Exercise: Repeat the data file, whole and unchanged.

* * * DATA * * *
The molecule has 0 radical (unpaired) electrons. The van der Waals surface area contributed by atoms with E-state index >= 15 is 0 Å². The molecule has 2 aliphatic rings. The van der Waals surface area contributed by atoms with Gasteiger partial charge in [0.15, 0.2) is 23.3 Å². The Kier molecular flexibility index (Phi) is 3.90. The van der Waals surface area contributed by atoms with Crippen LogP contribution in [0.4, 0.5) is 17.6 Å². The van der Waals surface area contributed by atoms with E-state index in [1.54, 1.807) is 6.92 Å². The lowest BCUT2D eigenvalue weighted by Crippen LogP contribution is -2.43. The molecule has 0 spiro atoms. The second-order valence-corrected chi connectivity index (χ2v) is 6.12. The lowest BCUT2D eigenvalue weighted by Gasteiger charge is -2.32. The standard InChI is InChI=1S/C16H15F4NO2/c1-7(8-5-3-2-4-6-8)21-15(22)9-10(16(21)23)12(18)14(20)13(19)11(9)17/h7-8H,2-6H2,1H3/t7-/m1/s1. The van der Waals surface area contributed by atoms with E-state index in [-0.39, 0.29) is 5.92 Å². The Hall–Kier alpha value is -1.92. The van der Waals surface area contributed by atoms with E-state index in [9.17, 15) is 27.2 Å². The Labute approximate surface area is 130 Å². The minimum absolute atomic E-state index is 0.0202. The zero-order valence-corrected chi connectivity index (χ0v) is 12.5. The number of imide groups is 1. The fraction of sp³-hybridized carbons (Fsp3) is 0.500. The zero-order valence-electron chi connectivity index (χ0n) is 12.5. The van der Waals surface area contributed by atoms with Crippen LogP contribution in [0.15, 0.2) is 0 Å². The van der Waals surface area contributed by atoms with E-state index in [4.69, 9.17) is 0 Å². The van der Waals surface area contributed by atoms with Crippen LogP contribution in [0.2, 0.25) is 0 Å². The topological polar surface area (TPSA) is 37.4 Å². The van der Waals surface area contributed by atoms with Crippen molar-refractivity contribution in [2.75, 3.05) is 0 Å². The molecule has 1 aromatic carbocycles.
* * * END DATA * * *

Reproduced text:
The molecule has 0 radical (unpaired) electrons. The van der Waals surface area contributed by atoms with E-state index >= 15 is 0 Å². The molecule has 2 aliphatic rings. The van der Waals surface area contributed by atoms with Gasteiger partial charge in [0.15, 0.2) is 23.3 Å². The Kier molecular flexibility index (Phi) is 3.90. The van der Waals surface area contributed by atoms with Crippen LogP contribution in [0.4, 0.5) is 17.6 Å². The van der Waals surface area contributed by atoms with E-state index in [1.54, 1.807) is 6.92 Å². The lowest BCUT2D eigenvalue weighted by Crippen LogP contribution is -2.43. The molecule has 0 spiro atoms. The second-order valence-corrected chi connectivity index (χ2v) is 6.12. The lowest BCUT2D eigenvalue weighted by Gasteiger charge is -2.32. The standard InChI is InChI=1S/C16H15F4NO2/c1-7(8-5-3-2-4-6-8)21-15(22)9-10(16(21)23)12(18)14(20)13(19)11(9)17/h7-8H,2-6H2,1H3/t7-/m1/s1. The van der Waals surface area contributed by atoms with E-state index in [-0.39, 0.29) is 5.92 Å². The Hall–Kier alpha value is -1.92. The van der Waals surface area contributed by atoms with E-state index in [9.17, 15) is 27.2 Å². The Labute approximate surface area is 130 Å². The minimum absolute atomic E-state index is 0.0202. The zero-order valence-corrected chi connectivity index (χ0v) is 12.5. The number of imide groups is 1. The fraction of sp³-hybridized carbons (Fsp3) is 0.500. The zero-order valence-electron chi connectivity index (χ0n) is 12.5. The van der Waals surface area contributed by atoms with Crippen LogP contribution in [0.15, 0.2) is 0 Å². The van der Waals surface area contributed by atoms with E-state index in [4.69, 9.17) is 0 Å². The van der Waals surface area contributed by atoms with Crippen LogP contribution in [0.2, 0.25) is 0 Å². The topological polar surface area (TPSA) is 37.4 Å². The van der Waals surface area contributed by atoms with Crippen molar-refractivity contribution in [2.75, 3.05) is 0 Å². The molecule has 1 aromatic carbocycles.